How Twitter and TV Became BFFs

August 8, 2013
It looks like Twitter and TV are on the road to becoming best friends... at least when it comes to ratings. It’s long been speculated that an increase in tweets would drive up viewership but until now we’ve had little proof to back that up. A new study by Nielsen shows for the first time there is in fact a link between Twitter activity and a show’s popularity.

The question was not only to see if Twitter conversations caused viewers to tune-in but also if increased broadcast tune-in led to a spark in Tweets sent across the social networking site. The answer? Both.

According to Nielsen’s “Twitter Causation Study,” the volume of tweets related to a particular broadcast “caused significant changes in live TV ratings” 29 percent of the time. And conversely around half the time (48%) Twitter chatter had more people turning on their TVs.

A writer for Mashable explains the study, noting researchers analyzed minute by minute trends in TV ratings along with Tweets for 221 broadcast primetime episodes.

Paul Donato, Nielsen's chief research officer said, "Using time series analysis, we saw a statistically significant causal influence indicating that a spike in TV ratings can increase the volume of tweets, and, conversely, a spike in tweets can increase tune-in.”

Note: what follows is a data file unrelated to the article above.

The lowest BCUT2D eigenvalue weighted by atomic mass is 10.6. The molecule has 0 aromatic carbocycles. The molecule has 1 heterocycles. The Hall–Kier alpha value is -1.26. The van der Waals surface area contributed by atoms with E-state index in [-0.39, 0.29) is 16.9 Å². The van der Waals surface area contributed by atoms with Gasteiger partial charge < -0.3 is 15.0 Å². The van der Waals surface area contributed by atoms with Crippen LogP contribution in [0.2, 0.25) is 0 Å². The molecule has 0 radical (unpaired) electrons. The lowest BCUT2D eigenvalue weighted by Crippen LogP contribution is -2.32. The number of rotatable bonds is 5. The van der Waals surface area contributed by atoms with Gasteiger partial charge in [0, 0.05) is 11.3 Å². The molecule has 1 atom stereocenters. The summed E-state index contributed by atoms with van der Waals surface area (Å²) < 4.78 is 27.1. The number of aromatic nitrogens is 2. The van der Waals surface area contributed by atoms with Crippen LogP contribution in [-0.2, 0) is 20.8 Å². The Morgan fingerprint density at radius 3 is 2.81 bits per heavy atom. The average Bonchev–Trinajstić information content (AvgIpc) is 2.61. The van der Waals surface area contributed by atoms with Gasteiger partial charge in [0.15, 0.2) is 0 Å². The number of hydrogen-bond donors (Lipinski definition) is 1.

But wait a minute Nielsen, we all saw that trending hashtag for Sharknado and the ratings were well, pretty terrible. So, as a writer for The Atlantic points out just because a show receives a high volume of Tweets doesn’t mean its ratings will reflect the same. And Mitchell J. Lovett, a professor at the University of Rochester pointed out to The New York Times that, “It is hard to distinguish whether Twitter (or other social media) activity simply reflects existing interest (the person talks about the show because of an interest in watching or plans to watch) rather than causes it.”

However, Nielsen does go on to break down the findings even further by examining Twitter’s impact by genre giving us a little more insight. No shocker here — researchers found Tweets had the greatest influence on reality TV, finding an influence in rating changes in 44% of episodes. Comedies and sporting events were right behind, seeing an increase in tune-in by 38% and 28%, respectively.

So, what does this all mean? Simply that more and more people are tweeting about what they’re watching and a little Twitter chatter could go a long way. Nielsen and Twitter will team up to track Twitter conversation during programming starting this fall.